When implementing a health education program there are key factors that need to be included:

  1. Collection of Information and Facts
  2. Determining the prevailing Practices and identifying the problems
  3. Deciding on priorities objectives and actions
  4. Identifying and obtaining resources
  5. Selecting appropriate methods for carrying out the action
  6. Implementation
  7. Evaluation of the effectives of the talk. [7]

Making the program effective is going to require that the program is interesting and motivational, comprehensible and communicating, involves simplicity and complexity, repetitious reinforcement, integrating, involves leaders, and constant evaluation for corrective actions. [7] Even when these steps are adopted, the manner in which the health education is conveyed may produce a negative result because of certain barriers. For this reason, the nurse or health educator must guard against barriers to effective communication of health education package. The barriers to effective communication in the delivery of health education package include the following: Language barrier, negative attitude of provider, poor knowledge of subject matter by service provider, finance, timing, physical environment, religious constraints, cultural beliefs and values. [7]


     The treatment of any disease can be quite costly.  There is an assumption “that population-based primary prevention activities lead to reduced disease onset in the short run and, consequently, to reduced complications associated with the avoided diseases and their biological antecedents in the medium run”. [6] This manuscript has provided insight to three pertinent global economic health care issues; millennium development goals, infectious diseases, and chronic illness as it relates to lifestyle. Each issue has deficiencies that can be tackled primarily through health education and health literacy.  Arming individuals with information that will allow them to make clear and concise decisions about their overall health will lead to better outcomes of health and a decrease in health care expenditures.  Taking this concept one step further, by having other get involved with the global economic health care issues such as the community and the government can give individuals more confidence to take the necessary steps to be proactive with acquiring a healthy lifestyle.  All individuals need to take the A.P.P. Life Approach, being active and proactive of one’s health to possibly prevent undesirable outcomes.


  1. Benatar, S. R., Gill, S., & Bakker, I. (2011). Global health and the global economic crisis. American Journal Of Public Health, 101(4), 646-653. doi:10.2105/AJPH.2009.188458

  2. Blackburn, M. L. (2010). Cognitive and motivational factors support health literacy and acquisition of new health information in later life. California Agriculture, 64(4), 189-194.

  3. Krewski, D., Balbus, J., Butler-Jones, D., Haas, C., Isaac-Renton, J., Roberts, K. J., & Sinclair, M. (2002). Managing health risks from drinking water—A report to walkerton inquiry. Journal of Toxicology & Environmental Health: Part A, 65(21), 1635-1823. doi:10.1080/00984100290071711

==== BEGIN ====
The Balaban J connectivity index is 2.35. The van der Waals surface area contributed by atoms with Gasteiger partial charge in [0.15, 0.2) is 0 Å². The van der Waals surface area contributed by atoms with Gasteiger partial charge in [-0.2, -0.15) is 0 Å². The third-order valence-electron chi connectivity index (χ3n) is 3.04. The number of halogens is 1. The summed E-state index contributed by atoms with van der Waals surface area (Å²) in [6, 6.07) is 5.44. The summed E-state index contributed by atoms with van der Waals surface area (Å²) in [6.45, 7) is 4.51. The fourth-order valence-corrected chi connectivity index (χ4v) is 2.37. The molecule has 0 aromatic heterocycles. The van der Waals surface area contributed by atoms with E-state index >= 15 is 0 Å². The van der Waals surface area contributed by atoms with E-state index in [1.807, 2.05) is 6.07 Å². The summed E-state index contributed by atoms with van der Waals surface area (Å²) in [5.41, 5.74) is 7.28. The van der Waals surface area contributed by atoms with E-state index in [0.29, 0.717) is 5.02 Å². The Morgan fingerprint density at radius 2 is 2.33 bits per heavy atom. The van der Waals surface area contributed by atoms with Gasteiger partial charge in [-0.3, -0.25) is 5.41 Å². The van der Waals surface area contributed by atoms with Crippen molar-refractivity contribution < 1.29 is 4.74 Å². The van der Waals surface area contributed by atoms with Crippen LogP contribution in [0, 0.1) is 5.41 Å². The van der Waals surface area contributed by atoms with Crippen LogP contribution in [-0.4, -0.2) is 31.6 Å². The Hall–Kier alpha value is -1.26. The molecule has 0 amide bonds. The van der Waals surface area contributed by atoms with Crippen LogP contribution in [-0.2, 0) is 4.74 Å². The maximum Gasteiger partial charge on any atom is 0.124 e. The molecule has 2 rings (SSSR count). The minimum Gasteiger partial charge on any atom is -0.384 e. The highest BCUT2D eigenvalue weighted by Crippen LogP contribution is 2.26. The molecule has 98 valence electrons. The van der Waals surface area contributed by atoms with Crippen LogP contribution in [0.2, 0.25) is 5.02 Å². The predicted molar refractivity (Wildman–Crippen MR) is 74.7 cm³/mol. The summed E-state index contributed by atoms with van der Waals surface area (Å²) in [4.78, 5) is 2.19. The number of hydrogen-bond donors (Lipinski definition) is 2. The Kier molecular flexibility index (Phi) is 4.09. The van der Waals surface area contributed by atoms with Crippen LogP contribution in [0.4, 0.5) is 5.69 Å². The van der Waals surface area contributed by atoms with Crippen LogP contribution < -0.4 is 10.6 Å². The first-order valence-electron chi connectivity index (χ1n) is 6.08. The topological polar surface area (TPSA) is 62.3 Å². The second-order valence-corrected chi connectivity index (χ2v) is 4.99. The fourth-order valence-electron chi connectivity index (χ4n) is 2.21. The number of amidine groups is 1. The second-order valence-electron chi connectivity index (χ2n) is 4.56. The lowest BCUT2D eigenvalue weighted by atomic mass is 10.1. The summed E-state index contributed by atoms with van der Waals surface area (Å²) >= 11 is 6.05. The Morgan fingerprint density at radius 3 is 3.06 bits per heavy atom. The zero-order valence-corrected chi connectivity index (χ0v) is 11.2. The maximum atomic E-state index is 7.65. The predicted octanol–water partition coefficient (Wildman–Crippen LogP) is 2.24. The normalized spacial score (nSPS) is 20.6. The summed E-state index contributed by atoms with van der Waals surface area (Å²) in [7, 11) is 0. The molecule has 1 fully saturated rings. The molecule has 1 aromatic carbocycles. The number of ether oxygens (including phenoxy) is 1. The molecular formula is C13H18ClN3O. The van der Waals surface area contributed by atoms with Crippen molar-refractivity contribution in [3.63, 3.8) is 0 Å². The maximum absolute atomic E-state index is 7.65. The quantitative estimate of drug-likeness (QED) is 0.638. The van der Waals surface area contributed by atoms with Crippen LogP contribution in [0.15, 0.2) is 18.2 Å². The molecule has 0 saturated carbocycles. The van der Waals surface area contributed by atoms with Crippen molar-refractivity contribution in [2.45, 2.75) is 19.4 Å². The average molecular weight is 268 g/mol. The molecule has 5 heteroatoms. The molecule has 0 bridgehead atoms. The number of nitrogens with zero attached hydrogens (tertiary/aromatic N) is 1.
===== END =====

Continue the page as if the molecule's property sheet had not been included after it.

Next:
4. Lv, J., Liu, O., Ren, Y., Gong, T., Wang, S., & Li, L. (2011). Socio-demographic association of multiple modifiable lifestyle risk factors and their clustering in a representative urban population of adults: a cross-sectional study in Hangzhou, China. International Journal of Behavioral Nutrition and Physical Activity, 8(40), 1-13.

  5. Morris, S., Devlin, N., & Parkin, D. (2007). Economic analysis in health care. West Sussex, England: John Wiley & Sons, Ltd.

  6. Ormond, B., Spillman, B., Waidmann, T., Caswell, K., & Tereshchenko, B. (2011). Potential national and state medical care savings from primary disease prevention. American Journal Of Public Health, 101(1), 157-164.

  7. Osuala, E.O.  (2011). Health education: Implications for the achievement of the health-related Millennium Development Goals. West African Journal of Nursing, 22(1), 53-60.

  8. Raupach, T., & Van Schayck, C. (2011). Pharmacotherapy for smoking cessation: current advances and research topics. CNS Drugs, 25(5), 371-382. doi:10.2165/11590620-000000000-00000

  9. Schwartz, S.M., Ireland, C., Strecher, V., Nakao, D., Wang, C., & Juarez, D. (2010).  The economic value of a wellness and disease prevention program.  Population Health Management, 13 (6), 309-317. doi: 10.1089/pop.2009.0070.

  10. Sharma, S. K., Petrusevski, B., & Amy, G. (2008). Chromium removal from water: a review. Journal Of Water Supply: Research & Technology-AQUA, 57(8), 541-553. doi:10.2166/aqua.2008.080
  11. Shuman, E.K. (2011).  Global climate change and infectious diseases.  The International Journal of Occupational and Environmental Medicine, 2(1), 11-19

  12. Singh A. R, & Singh S. A., (2008).  Diseases of poverty and lifestyle, well-being and human development.  Mens Sana Monographs, 6(1), 187-225.

  13. Travis, P., Bennett, S., Haines, A., Pang, T., Bhutta, Z., Hyder, A., Pielemeier, N. R., Mills, A., & Evans, T.  (2004). Overcoming health-systems constraints to achieve the Millennium Development Goals. The Lancet, 364, 900-906.

  14. Ussher, M. (2011). Exercise interventions for smoking cessation. Cochrane Database Of Systematic Reviews, (11)

  15. Zyga, S. & Zografakis-Sfakianakis, M. (2011).  Emerging and re-Emerging Infectious Diseases: A potential pandemic threat.  Health Science Journal, 5(3), 159-168.